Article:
Crafted is a shameless 2D clone of Minecraft that’s rife with flaws

An enigmatic developer by the name of “domp” recently released a game on iOS called Crafted. It is probably a good thing it’s a mysterious company though, as the new app is Minecraft in 2D. No, that isn’t to say that the game is “like” Minecraft. It is to say that it is Minecraft, or at least a blatant copy of it. Like the original, the title is more of a toy than a game, offering players a procedurally generated world in which to build whatever it is that they can imagine.

For those that haven’t played Minecraft, or may have never heard of it, the game is a randomly generated world in which players can explore and dig through the earth in search of crafting materials. These consist of rocks, ores, wood, and other various essentials. As it is uncovered and collected, it is added to one’s inventory and can then be combined to create armor, decorative elements, building blocks, and so on. Once the basics are understood, it is possible for players to build virtually anything they can imagine. Thus it is the exact same in Crafted.


Players move through the 2D (instead of 3D) world with awkward movement controls, pressing virtual buttons to break blocks, jump, crouch, and so on. To move and look, swipes on the left or right side of the iDevice are used, but the placement of the virtual buttons feels backwards. For example, to move, the left side of the screen is used, while the breaking blocks button is also on the left.

Crafted also gives little to no direction when players are starting out other than the controls, the premise of the game, and a crafting book that has no context. To a Minecraft veteran, this isn’t going to be a big deal, but new users are going to be completely lost.

Initially the whole idea is to simply survive. During the day, players do whatever they wish and must attempt to have some semblance of shelter or defense before nightfall when enemies begin coming out of the woodwork. As there are no real instructions, night arrives well before a new user will figure out what they are doing, and when they inevitably die, they respawn with none of the inventory they previously had. To make matters worse, when night falls, it is impossible to see anything without a torch (which players will unlikely be able to make before the first nightfall), and be unable to play… as they cannot see a freaking thing.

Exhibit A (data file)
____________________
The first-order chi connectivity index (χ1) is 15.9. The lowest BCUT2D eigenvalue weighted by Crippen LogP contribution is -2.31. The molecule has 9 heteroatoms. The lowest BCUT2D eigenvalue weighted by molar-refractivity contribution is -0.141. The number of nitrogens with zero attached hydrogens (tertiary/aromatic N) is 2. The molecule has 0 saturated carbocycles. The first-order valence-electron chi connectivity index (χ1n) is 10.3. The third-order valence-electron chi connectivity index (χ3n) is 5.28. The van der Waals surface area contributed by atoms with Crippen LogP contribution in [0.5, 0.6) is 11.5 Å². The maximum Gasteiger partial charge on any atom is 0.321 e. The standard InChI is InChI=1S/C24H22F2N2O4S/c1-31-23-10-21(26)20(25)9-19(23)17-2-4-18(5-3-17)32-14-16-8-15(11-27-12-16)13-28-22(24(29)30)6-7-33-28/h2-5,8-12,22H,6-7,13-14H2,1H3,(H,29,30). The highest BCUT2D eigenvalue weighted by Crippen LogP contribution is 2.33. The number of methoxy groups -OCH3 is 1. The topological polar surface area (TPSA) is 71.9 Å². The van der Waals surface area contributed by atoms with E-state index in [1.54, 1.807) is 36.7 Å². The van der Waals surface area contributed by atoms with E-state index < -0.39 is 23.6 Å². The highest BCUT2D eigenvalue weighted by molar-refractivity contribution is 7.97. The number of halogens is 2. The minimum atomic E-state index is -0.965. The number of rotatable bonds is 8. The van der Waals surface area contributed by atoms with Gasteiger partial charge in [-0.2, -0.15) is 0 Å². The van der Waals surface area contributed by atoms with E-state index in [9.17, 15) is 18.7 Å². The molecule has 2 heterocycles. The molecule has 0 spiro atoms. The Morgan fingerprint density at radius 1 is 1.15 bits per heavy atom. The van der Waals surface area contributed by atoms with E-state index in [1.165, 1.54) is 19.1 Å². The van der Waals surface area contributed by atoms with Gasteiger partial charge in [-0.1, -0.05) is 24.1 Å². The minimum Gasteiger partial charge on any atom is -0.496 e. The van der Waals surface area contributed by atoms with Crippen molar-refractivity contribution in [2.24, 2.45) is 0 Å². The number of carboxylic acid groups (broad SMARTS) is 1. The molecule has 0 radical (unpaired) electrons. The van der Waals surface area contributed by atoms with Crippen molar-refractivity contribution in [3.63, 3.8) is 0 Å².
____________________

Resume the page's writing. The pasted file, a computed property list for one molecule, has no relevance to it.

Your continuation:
The game is a hard learn, but it is doable. What is most obnoxious though is that the game never tells players how to actually craft anything. It gives them a veritable cookbook of what can make what (e.g. gold armor, torches, etc.), but not actually how to make it. Players actually have to place the right combination of materials into a grid space, in the upper right of the crafting menu, to make something automatically.


The plus of Crafted is that it is addictive to explore and build. Challenges are derived by the user, and the deeper they dig, the better the materials they will discover. Oh wait! That’s the plus of Minecraft, which Crafted shamelessly copies. Even the art style is identical to the PC predecessor, and as a paid app, this is likely a move to make a quick profit before the official iOS version of Minecraft is released. The only significant difference is that the application is two-dimensional, thus offering players a new perspective on an existing game.

In the end, Crafted is a title that is only really going to be enjoyable by current Minecraft players. It can be enjoyed by new users too, but the learning curve is quite steep and will initially frustrate a good many. Nevertheless, the title almost completely rips-off the older game without even the courtesy of trying to be the least bit different (other than the 2D perspective) in terms of game play and visual style. For that reason alone, Crafted is a game that, by moral imperative, should be passed on.